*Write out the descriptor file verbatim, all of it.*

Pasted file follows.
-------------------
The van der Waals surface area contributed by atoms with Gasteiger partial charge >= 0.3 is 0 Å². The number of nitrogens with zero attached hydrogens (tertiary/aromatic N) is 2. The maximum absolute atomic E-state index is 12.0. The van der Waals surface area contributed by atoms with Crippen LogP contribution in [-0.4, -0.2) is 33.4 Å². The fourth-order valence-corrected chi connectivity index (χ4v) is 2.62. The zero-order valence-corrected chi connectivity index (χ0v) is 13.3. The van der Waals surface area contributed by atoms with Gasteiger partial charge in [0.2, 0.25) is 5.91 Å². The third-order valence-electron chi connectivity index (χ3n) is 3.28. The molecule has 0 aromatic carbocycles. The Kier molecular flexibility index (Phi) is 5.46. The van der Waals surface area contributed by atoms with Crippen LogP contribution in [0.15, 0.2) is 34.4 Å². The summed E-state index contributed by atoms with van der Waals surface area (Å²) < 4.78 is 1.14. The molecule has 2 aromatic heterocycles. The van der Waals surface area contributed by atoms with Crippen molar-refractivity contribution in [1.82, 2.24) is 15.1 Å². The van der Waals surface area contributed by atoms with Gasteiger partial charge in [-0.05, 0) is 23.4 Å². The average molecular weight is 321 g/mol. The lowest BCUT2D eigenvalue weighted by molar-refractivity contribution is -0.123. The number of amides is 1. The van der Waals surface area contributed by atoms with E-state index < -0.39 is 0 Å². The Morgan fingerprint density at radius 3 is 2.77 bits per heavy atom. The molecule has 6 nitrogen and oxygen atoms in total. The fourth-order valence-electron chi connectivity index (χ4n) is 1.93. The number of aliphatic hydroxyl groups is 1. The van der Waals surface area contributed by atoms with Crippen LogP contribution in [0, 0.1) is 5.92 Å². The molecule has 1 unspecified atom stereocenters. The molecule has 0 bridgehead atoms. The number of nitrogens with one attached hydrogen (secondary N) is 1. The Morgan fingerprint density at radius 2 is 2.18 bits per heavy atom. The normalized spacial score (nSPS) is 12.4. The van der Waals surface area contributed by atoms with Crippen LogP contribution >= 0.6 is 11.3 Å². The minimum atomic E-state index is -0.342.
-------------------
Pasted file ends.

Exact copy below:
The van der Waals surface area contributed by atoms with Gasteiger partial charge >= 0.3 is 0 Å². The number of nitrogens with zero attached hydrogens (tertiary/aromatic N) is 2. The maximum absolute atomic E-state index is 12.0. The van der Waals surface area contributed by atoms with Crippen LogP contribution in [-0.4, -0.2) is 33.4 Å². The fourth-order valence-corrected chi connectivity index (χ4v) is 2.62. The zero-order valence-corrected chi connectivity index (χ0v) is 13.3. The van der Waals surface area contributed by atoms with Gasteiger partial charge in [0.2, 0.25) is 5.91 Å². The third-order valence-electron chi connectivity index (χ3n) is 3.28. The molecule has 0 aromatic carbocycles. The Kier molecular flexibility index (Phi) is 5.46. The van der Waals surface area contributed by atoms with Crippen LogP contribution in [0.15, 0.2) is 34.4 Å². The summed E-state index contributed by atoms with van der Waals surface area (Å²) < 4.78 is 1.14. The molecule has 2 aromatic heterocycles. The van der Waals surface area contributed by atoms with Crippen molar-refractivity contribution in [1.82, 2.24) is 15.1 Å². The van der Waals surface area contributed by atoms with Gasteiger partial charge in [-0.05, 0) is 23.4 Å². The average molecular weight is 321 g/mol. The lowest BCUT2D eigenvalue weighted by molar-refractivity contribution is -0.123. The number of amides is 1. The van der Waals surface area contributed by atoms with E-state index < -0.39 is 0 Å². The Morgan fingerprint density at radius 3 is 2.77 bits per heavy atom. The molecule has 6 nitrogen and oxygen atoms in total. The fourth-order valence-electron chi connectivity index (χ4n) is 1.93. The number of aliphatic hydroxyl groups is 1. The van der Waals surface area contributed by atoms with Crippen LogP contribution in [0, 0.1) is 5.92 Å². The molecule has 1 unspecified atom stereocenters. The molecule has 0 bridgehead atoms. The number of nitrogens with one attached hydrogen (secondary N) is 1. The Morgan fingerprint density at radius 2 is 2.18 bits per heavy atom. The normalized spacial score (nSPS) is 12.4. The van der Waals surface area contributed by atoms with Crippen LogP contribution >= 0.6 is 11.3 Å². The minimum atomic E-state index is -0.342.